If you’re backed up or running to the bathroom more often than usual, you might think it’s food poisoning or you haven’t been eating enough veggies. While you probably don’t automatically associate gut problems with your thyroid, those influential hormones may be at play here too, either slowing down or speeding up your digestive tract. Too little thyroid hormone might result in constipation while too much thyroid hormone can lead to diarrhea, says Dr. Adimoolam.
4. You’re having heart palpitations
Yes, your heart has thyroid receptors too. An overactive thyroid hormone revs up your system including your heart. “When you have too much thyroid hormone, it affects the heart and one might experience symptoms of palpitations or a fast heart rate,” says Dr. Adimoolam. Dr. Cappola says you may also feel jittery or have hot flashes too.
5. Your blood pressure is out of range
Similarly, thyroid hormones can also play games with your blood pressure. Too much can send your BP through the roof while too little hormones can result in a slow, sluggish reading.
6. You’re feeling blue or anxious
“Underactive thyroid can overlap with depression,” says Dr. Cappola. Since too little thyroid hormone causes your body’s systems to slow down, it can bring on symptoms of depression.
A study from BMC Psychiatrysuggests that thyroid autoimmunity is linked to an anxiety or mood disorder. Doctors aren’t exactly sure why, but studies seem to suggest that thyroid hormones can affect serotonin levels—your brain’s feel-good chemical. On the flip side, an overactive thyroid and systems raring to go can lead to symptoms of anxiety.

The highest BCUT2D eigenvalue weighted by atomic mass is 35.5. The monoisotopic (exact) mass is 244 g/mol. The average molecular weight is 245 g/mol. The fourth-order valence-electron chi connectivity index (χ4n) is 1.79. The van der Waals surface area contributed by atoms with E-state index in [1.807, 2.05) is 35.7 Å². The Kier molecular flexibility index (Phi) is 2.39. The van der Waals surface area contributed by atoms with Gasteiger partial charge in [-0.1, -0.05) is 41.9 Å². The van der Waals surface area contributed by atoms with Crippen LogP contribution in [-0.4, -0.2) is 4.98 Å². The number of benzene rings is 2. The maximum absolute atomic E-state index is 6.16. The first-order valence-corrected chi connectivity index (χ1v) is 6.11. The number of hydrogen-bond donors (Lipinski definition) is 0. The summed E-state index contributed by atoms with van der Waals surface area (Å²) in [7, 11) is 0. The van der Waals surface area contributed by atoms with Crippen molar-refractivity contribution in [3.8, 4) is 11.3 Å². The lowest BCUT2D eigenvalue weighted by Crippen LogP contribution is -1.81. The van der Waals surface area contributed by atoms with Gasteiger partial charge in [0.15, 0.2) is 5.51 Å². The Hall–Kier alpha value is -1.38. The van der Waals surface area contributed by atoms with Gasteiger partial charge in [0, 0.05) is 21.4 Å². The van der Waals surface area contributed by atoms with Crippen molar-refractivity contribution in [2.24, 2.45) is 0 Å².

7. You’re completely exhausted
We all get tired, but when your thyroid malfunctions and pumps out too few hormones, it can feel like you’re in constant need of a nap. That’s because the thyroid hormone influences energy balance in your entire body. A 2012 study published in the European Journal of Endocrinologyfound that individuals with hypothyroidism (aka an underactive thyroid) experienced higher levels of physical and mental fatigue, lower motivation levels, and reduced activity.
8. You’re experiencing bone loss
While most of us start to lose bone density with age, an overactive thyroid can accelerate the process. Since too much thyroid throws your body into a catabolic state, where it’s in breakdown mode, it can weaken your bones too, increasing your risk for osteoporosis.
9. You have brain fog
We’ve all been there: misplacing our keys or forgetting the name of someone in the office. While some of this forgetfulness can be chalked up to age, it turns out that your brain isn’t immune to your thyroid’s influence. When your thyroid hormone levels are low, it can affect your ability to concentrate and to remember things. Learn more about the common causes of brain fog.
10. Your periods are irregular
Your thyroid also affects the activity of other hormones in the body, including reproductive hormones. This could lead to irregular periods as well as heavy or light periods. In some cases, women may lose their periods or struggle with infertility.